Worst thrill-seeking mom ever
Inspired by Jen Harmaker's Worst End-Of-School-Year Mom Ever blog
Life is full of adventure. I dont want to raise boys who are fearful of the unknown; kids need to satisfy their desire to explore and to experience the world. Sometimes, they will get hurt. This is a risk that I must embrace to ensure that I raise confident, bold, happy young men.
Sounds good, right? Does it count as a parenting philosophy if I really wish it were true?
Because I am not that mom. I can describe her in great detail dripping with admiration, but sadly, I am not cut from that cloth. Instead, I am cut from the kind of material used to make seat belts and bike helmets and pool fences. I am the mom who wrings her hands nervously at the window, and who deflates the soaring boy-balloon of thrilling possibility with piercing sharp gasps and annoying admonitions. I am a joy-stomper. My worry-wart ways are all the more grating as I constantly state the obvious:
Watch out! That ledge is really high!
Slow down! Youll go insanely fast over that steep hill!
Careful! This seems dangerous.
Uh, yeah, Einstein, thats the point. Super high, super fast, even super dangerous thats what the testosterone club in my life is all about.
This circumstance presents an unexpected parenting challenge. You know that you will make sacrifices of your time, your resources, your body, and your sanity when you become a mom. You required the same of your parents, and now the Just-wait-til-you-have-kids bill has come due. That is just the circle of life, man. Fine.
But there are smaller and somehow bigger concessions. What if your kids are the opposite of you in temperament? What if they are absolute risk-seeking missiles to your totally risk-averse rocking chair? When I was a kid my favorite thing to do was to curl up in a quiet corner with a book. My boys love to curl up in a corner with a book because from that vantage point it may be transformed swiftly into a launching device, whereby they can zing the dogs toys into the ceiling fan.
I was the kid who was stranded on the ladder for the zip line at the all-grade field trip to Camp Thunderbird, tearfully gripping the platform, convinced I would zip to my death. In contrast, my boys race through life on skateboards, behind boats, on bikes, often on their own grubby bare feet. They climb up fences and trees and walls. They are so fast. And so strong. For all the fits it gives me, I have to admit: Their energy really is magnificent. And so very, very different from mine.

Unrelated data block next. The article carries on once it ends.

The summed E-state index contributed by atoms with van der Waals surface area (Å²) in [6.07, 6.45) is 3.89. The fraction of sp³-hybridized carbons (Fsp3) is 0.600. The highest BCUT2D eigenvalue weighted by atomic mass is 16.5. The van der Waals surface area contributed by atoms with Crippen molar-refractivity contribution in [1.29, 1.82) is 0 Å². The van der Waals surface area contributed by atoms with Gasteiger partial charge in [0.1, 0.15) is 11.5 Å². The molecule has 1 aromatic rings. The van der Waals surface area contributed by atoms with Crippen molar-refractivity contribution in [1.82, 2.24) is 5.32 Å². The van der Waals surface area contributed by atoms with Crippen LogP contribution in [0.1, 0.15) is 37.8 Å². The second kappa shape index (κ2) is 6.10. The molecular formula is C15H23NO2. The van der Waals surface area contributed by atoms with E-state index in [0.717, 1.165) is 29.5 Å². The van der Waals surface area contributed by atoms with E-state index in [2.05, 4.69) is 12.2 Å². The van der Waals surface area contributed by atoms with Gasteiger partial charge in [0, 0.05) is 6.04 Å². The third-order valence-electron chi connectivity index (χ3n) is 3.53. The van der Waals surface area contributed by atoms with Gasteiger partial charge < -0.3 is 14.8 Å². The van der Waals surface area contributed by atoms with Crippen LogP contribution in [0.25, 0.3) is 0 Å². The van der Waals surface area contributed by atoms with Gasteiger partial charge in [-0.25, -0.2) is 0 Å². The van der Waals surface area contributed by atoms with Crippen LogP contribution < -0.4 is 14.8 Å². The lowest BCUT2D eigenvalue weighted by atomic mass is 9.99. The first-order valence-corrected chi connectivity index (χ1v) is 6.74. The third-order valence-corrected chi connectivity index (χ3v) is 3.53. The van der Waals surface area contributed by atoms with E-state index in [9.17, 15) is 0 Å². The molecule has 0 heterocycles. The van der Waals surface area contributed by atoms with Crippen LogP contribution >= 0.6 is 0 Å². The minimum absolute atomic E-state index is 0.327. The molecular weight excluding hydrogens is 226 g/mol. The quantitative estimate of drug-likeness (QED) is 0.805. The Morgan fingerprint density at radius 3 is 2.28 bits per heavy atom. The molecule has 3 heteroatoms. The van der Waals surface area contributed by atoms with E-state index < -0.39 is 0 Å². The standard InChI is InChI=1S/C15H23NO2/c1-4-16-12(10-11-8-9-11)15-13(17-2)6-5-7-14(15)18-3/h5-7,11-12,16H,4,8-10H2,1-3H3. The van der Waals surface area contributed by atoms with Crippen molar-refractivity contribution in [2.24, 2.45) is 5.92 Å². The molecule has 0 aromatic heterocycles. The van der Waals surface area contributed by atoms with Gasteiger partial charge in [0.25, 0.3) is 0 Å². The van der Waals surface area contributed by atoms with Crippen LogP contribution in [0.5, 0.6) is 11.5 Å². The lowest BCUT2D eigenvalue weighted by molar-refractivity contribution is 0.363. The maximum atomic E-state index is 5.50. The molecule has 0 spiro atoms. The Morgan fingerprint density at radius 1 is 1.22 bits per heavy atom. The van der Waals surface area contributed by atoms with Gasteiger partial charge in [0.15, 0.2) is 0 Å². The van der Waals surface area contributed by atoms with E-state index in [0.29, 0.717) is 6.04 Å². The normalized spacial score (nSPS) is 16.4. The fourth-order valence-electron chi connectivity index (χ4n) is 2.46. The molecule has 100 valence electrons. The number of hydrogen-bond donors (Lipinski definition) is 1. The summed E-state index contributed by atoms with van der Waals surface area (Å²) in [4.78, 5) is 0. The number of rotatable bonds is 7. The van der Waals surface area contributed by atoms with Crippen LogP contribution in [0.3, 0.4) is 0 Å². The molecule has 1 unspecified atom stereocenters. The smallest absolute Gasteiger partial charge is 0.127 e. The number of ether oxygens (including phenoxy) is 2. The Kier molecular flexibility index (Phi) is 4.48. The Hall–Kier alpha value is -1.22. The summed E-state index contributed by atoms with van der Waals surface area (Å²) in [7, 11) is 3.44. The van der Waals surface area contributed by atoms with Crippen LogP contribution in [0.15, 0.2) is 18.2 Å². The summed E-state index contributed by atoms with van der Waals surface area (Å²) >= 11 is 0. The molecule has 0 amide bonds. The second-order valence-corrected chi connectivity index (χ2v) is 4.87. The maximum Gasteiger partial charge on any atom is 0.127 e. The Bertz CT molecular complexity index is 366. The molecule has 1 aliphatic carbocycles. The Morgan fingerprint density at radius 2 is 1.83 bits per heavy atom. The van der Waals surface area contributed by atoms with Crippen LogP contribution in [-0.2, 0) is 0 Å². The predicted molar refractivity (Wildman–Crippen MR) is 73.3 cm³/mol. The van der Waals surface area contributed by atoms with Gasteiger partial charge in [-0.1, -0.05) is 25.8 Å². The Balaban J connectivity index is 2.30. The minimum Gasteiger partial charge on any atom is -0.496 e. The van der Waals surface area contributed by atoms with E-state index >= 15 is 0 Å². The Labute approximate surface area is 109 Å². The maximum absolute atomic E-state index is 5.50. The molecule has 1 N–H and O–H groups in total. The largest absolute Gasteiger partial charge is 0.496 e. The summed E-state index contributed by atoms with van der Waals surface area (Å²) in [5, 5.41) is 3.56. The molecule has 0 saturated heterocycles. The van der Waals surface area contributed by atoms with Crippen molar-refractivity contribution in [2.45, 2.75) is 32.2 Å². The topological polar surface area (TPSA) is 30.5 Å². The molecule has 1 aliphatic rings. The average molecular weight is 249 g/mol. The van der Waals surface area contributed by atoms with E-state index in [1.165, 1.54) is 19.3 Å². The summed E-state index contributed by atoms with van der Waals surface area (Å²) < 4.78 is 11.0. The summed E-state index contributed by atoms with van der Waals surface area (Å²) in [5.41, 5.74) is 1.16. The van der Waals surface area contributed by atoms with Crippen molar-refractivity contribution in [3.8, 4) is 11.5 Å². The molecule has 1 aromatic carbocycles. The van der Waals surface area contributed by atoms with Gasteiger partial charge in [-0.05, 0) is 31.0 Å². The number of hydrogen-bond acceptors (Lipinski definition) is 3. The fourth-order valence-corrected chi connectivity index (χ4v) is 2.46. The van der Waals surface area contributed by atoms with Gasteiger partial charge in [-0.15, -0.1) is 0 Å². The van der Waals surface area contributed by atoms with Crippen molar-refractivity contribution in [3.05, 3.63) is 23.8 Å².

Consider a family vacation out west. We agree we want to hike in the Grand Tetons, and we scope out our course. There are narrow winding trails, wild bear, slippery rocks, rushing waterways. There is also a Park Ranger leading our trek.
He carefully lays out the rules for how its going to go so we will all be safe. Tears of joy spring to my eyes and I briefly contemplate kissing him on the mouth. Typically my partner in adult supervision leaves a bit to be desired in the rule-following department. I am reminded of his response upon seeing a barricade blocking a tantalizing stretch of trail in NC: Oh, we can totally climb around that.
I am elated. Relaxed. My family is less enthused. They grumble through the morning, lamenting their inability to run wild like they prefer. When we talk about it later, however, they do concede that the tempering of their style was ultimately worth it to enjoy the experience minus all of my typical nervous shrieks and broken-record stops! splattering through the grand landscape.
I suppose I will always feel compelled to put the brakes on, and often that is what Ill do. After all, it is my job to deliver them to adulthood . . . like, alive. I am sure it does not surprise you to learn that I take my work very, very seriously.
Read Kercher's other 'worst' adventures in parenting:
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